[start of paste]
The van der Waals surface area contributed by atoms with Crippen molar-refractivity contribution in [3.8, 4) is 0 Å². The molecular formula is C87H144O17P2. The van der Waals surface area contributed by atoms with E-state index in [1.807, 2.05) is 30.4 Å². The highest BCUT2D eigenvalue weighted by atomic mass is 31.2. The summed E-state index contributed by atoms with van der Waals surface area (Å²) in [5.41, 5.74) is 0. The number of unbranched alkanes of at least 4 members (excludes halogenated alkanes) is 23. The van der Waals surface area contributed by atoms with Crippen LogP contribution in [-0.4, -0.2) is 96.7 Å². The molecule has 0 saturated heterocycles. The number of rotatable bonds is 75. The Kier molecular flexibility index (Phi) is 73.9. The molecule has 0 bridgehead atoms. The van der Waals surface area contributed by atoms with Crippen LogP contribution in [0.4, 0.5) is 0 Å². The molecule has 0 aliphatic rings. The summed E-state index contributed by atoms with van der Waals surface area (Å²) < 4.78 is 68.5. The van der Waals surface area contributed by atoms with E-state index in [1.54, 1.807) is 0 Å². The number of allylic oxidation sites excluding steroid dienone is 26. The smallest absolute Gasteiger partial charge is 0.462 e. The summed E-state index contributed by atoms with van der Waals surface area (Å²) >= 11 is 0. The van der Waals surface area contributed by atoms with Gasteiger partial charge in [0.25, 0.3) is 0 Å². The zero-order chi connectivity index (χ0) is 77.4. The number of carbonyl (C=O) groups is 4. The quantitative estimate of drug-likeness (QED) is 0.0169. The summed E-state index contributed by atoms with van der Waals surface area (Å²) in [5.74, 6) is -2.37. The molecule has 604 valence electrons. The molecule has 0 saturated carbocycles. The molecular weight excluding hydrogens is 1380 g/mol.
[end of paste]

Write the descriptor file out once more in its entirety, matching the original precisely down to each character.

The van der Waals surface area contributed by atoms with Crippen molar-refractivity contribution in [3.8, 4) is 0 Å². The molecular formula is C87H144O17P2. The van der Waals surface area contributed by atoms with E-state index in [1.807, 2.05) is 30.4 Å². The highest BCUT2D eigenvalue weighted by atomic mass is 31.2. The summed E-state index contributed by atoms with van der Waals surface area (Å²) in [5.41, 5.74) is 0. The number of unbranched alkanes of at least 4 members (excludes halogenated alkanes) is 23. The van der Waals surface area contributed by atoms with Crippen LogP contribution in [-0.4, -0.2) is 96.7 Å². The molecule has 0 saturated heterocycles. The number of rotatable bonds is 75. The Kier molecular flexibility index (Phi) is 73.9. The molecule has 0 bridgehead atoms. The van der Waals surface area contributed by atoms with Crippen LogP contribution in [0.4, 0.5) is 0 Å². The molecule has 0 aliphatic rings. The summed E-state index contributed by atoms with van der Waals surface area (Å²) < 4.78 is 68.5. The van der Waals surface area contributed by atoms with E-state index in [1.54, 1.807) is 0 Å². The number of allylic oxidation sites excluding steroid dienone is 26. The smallest absolute Gasteiger partial charge is 0.462 e. The summed E-state index contributed by atoms with van der Waals surface area (Å²) >= 11 is 0. The van der Waals surface area contributed by atoms with Gasteiger partial charge in [0.25, 0.3) is 0 Å². The zero-order chi connectivity index (χ0) is 77.4. The number of carbonyl (C=O) groups is 4. The quantitative estimate of drug-likeness (QED) is 0.0169. The summed E-state index contributed by atoms with van der Waals surface area (Å²) in [5.74, 6) is -2.37. The molecule has 604 valence electrons. The molecule has 0 saturated carbocycles. The molecular weight excluding hydrogens is 1380 g/mol.